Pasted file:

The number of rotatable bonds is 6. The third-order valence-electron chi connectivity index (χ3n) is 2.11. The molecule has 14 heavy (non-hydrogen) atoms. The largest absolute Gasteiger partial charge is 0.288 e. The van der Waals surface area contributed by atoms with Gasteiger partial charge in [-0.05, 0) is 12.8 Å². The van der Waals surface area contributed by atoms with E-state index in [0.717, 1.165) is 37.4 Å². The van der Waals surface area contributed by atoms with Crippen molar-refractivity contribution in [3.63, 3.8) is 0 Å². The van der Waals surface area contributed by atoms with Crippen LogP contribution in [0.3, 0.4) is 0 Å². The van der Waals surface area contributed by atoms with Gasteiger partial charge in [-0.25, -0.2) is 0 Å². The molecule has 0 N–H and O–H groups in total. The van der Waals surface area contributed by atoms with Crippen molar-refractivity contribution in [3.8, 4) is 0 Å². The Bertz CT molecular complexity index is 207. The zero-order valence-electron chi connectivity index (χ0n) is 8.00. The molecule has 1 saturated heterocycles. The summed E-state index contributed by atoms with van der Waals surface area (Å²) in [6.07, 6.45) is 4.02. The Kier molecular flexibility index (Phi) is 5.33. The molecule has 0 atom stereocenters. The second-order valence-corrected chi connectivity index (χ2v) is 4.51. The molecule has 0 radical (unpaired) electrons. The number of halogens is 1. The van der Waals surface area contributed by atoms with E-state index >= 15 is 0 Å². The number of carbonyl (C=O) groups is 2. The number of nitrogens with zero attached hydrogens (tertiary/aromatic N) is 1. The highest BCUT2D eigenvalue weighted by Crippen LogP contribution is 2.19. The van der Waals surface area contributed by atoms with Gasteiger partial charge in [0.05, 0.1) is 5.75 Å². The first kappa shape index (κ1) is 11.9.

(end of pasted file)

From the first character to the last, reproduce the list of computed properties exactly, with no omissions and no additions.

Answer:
The number of rotatable bonds is 6. The third-order valence-electron chi connectivity index (χ3n) is 2.11. The molecule has 14 heavy (non-hydrogen) atoms. The largest absolute Gasteiger partial charge is 0.288 e. The van der Waals surface area contributed by atoms with Gasteiger partial charge in [-0.05, 0) is 12.8 Å². The van der Waals surface area contributed by atoms with E-state index in [0.717, 1.165) is 37.4 Å². The van der Waals surface area contributed by atoms with Crippen molar-refractivity contribution in [3.63, 3.8) is 0 Å². The van der Waals surface area contributed by atoms with Crippen LogP contribution in [0.3, 0.4) is 0 Å². The van der Waals surface area contributed by atoms with Gasteiger partial charge in [-0.25, -0.2) is 0 Å². The molecule has 0 N–H and O–H groups in total. The van der Waals surface area contributed by atoms with Crippen molar-refractivity contribution in [3.8, 4) is 0 Å². The Bertz CT molecular complexity index is 207. The zero-order valence-electron chi connectivity index (χ0n) is 8.00. The molecule has 1 saturated heterocycles. The summed E-state index contributed by atoms with van der Waals surface area (Å²) in [6.07, 6.45) is 4.02. The Kier molecular flexibility index (Phi) is 5.33. The molecule has 0 atom stereocenters. The second-order valence-corrected chi connectivity index (χ2v) is 4.51. The molecule has 0 radical (unpaired) electrons. The number of halogens is 1. The van der Waals surface area contributed by atoms with E-state index >= 15 is 0 Å². The number of carbonyl (C=O) groups is 2. The number of nitrogens with zero attached hydrogens (tertiary/aromatic N) is 1. The highest BCUT2D eigenvalue weighted by Crippen LogP contribution is 2.19. The van der Waals surface area contributed by atoms with Gasteiger partial charge in [0.05, 0.1) is 5.75 Å². The first kappa shape index (κ1) is 11.9.